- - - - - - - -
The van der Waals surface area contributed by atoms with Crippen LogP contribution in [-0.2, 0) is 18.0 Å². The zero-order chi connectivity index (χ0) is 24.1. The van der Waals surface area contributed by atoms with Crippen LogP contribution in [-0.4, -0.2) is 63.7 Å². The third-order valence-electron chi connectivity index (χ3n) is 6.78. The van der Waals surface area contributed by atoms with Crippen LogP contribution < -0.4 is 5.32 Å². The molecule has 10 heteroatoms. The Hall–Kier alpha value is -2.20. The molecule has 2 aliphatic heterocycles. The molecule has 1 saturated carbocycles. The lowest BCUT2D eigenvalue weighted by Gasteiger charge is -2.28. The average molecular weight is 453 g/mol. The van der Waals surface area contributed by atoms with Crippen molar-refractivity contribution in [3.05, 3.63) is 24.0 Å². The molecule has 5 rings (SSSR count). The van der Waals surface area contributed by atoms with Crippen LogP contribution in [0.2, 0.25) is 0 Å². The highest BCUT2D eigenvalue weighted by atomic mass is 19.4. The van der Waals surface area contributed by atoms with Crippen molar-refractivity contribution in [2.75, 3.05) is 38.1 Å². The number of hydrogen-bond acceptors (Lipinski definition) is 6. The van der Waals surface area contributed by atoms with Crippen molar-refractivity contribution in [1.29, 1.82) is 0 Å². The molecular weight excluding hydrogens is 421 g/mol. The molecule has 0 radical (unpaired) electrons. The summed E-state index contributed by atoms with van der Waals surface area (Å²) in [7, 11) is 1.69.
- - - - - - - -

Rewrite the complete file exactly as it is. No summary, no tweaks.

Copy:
The van der Waals surface area contributed by atoms with Crippen LogP contribution in [-0.2, 0) is 18.0 Å². The zero-order chi connectivity index (χ0) is 24.1. The van der Waals surface area contributed by atoms with Crippen LogP contribution in [-0.4, -0.2) is 63.7 Å². The third-order valence-electron chi connectivity index (χ3n) is 6.78. The van der Waals surface area contributed by atoms with Crippen LogP contribution < -0.4 is 5.32 Å². The molecule has 10 heteroatoms. The Hall–Kier alpha value is -2.20. The molecule has 2 aliphatic heterocycles. The molecule has 1 saturated carbocycles. The lowest BCUT2D eigenvalue weighted by Gasteiger charge is -2.28. The average molecular weight is 453 g/mol. The van der Waals surface area contributed by atoms with Crippen molar-refractivity contribution in [3.05, 3.63) is 24.0 Å². The molecule has 5 rings (SSSR count). The van der Waals surface area contributed by atoms with Crippen LogP contribution in [0.2, 0.25) is 0 Å². The highest BCUT2D eigenvalue weighted by atomic mass is 19.4. The van der Waals surface area contributed by atoms with Crippen molar-refractivity contribution in [2.75, 3.05) is 38.1 Å². The number of hydrogen-bond acceptors (Lipinski definition) is 6. The van der Waals surface area contributed by atoms with Crippen molar-refractivity contribution in [1.29, 1.82) is 0 Å². The molecular weight excluding hydrogens is 421 g/mol. The molecule has 0 radical (unpaired) electrons. The summed E-state index contributed by atoms with van der Waals surface area (Å²) in [7, 11) is 1.69.